What Are Federal Sentencing Memos?
Sentencing memos often focus on who the convicted defendant is, and not the crime committed. A sentencing memorandum should be detailed and tell the client’s story and highlight the factors, called Section 3553 factors, that a judge must consider in imposing a sentence. These “sentencing factors” include the following:
- The nature and circumstances of the offense
- The history and characteristics of the defendant
- The need for the sentence imposed to reflect the seriousness of the offense, to promote respect for the law, to provide just punishment for the offense, to afford adequate deterrence to criminal conduct, to protect the public from further crimes of the defendant; and to provide the defendant with needed educational or vocational training, medical care, or other correctional treatment in the most effective manner
- The kinds of sentences available
- The need to avoid unwarranted sentence disparities among defendants with similar records who have been found guilty of similar conduct
- The need to provide restitution to any victims of the offense.
In addition, there is no parole (aka early release) in the federal criminal justice system. Once convicted of a federal offense, defendants will typically serve at least 85 percent of their prison sentences.
A good sentencing memo could persuade a judge to issue a reduced sentence. This is because the federal sentencing guidelines are advisory, rather than mandatory, and highly complex.
In 2007 the United States Supreme Court issued two decisions, Gall v. United States and Kimbrough v. United States, in which the Court made it clear that sentences outside of the normal guidelines range are not presumptively unreasonable and that sentencing courts are free to disagree with the guidelines’ policy statements.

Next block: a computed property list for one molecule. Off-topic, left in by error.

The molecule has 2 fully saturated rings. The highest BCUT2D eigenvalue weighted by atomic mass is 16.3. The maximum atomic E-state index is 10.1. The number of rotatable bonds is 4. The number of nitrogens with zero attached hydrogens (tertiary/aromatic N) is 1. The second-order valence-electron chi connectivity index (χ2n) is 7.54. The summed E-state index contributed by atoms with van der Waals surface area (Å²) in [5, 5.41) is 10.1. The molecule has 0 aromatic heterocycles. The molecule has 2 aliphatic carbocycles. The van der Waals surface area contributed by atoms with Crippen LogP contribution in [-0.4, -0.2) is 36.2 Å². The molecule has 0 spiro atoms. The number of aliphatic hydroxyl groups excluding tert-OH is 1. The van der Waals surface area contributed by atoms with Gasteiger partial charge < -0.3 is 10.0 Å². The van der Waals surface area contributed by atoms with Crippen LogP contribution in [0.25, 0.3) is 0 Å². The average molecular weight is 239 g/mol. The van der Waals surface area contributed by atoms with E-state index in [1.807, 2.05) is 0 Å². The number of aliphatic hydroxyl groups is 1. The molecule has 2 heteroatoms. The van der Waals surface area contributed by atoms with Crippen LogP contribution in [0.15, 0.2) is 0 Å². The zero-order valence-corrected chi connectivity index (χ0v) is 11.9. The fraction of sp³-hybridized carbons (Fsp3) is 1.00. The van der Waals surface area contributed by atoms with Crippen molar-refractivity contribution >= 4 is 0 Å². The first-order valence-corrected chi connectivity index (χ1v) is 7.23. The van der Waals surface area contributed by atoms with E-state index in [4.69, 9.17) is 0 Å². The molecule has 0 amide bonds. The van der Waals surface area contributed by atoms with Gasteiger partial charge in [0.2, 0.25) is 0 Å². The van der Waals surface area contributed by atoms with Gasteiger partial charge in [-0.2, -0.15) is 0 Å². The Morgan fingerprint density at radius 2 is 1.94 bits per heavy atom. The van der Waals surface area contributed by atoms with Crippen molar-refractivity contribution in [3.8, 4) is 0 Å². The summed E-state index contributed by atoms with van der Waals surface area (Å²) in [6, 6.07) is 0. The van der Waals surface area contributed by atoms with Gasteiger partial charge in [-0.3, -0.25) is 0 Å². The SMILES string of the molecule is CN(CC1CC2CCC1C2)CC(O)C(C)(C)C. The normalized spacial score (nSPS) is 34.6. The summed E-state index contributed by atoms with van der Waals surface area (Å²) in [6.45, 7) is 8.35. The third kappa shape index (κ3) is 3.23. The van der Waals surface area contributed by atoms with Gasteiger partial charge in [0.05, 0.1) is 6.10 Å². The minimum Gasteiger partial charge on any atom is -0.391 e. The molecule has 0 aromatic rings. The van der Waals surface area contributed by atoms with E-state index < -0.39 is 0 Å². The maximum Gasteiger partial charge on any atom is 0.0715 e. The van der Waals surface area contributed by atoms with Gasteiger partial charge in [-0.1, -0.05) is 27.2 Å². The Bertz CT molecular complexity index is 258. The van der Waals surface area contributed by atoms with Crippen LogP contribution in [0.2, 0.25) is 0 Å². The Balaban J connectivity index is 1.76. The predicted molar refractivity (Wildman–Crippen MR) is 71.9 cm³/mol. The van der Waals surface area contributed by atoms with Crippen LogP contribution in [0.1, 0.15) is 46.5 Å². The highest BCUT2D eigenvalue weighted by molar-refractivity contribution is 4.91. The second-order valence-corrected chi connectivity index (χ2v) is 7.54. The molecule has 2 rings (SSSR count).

Federal courts are still required to first calculate the appropriate guidelines range. The sentencing court is then allowed to grant a downward departure under the sentencing guidelines or a Booker downward variance, based on non-guidelines’ factors set out in federal statutes.
Why Are Michael Cohen’s Sentencing Memos Significant?
On December 7, 2018, special counsel Robert Mueller and federal prosecutors in New York have each submitted sentencing memos for Michael Cohen, President Trump’s former personal attorney, after Cohen pleaded guilty in two different cases related to his work for Trump and the Trump Organization.
The crimes include “willful tax evasion, making false statements to a financial institution, illegal campaign contributions, and making false statements to Congress.”
However, the special counsel’s sentencing memo, along with court documents from Cohen’s guilty plea last week, also lay out a time line that point to President Trump’s knowledge of Cohen’s engagement with Russian individuals and officials to benefit Trump’s business interests. For example, the special counsel’s memo states that Cohen continued to talk to “Individual 1” (Donald Trump) about Trump Tower Moscow “well into the campaign.”
Mueller writes that Cohen “has gone to significant lengths to assist the Special Counsel’s investigation.” This included seven meetings with the special counsel’s office — some of which were “lengthy.” Such cooperation may help Cohen secure a reduced sentence.
What do you think? Should a criminal defendant’s personal history be a basis for a reduced sentence, or should only the crime matter?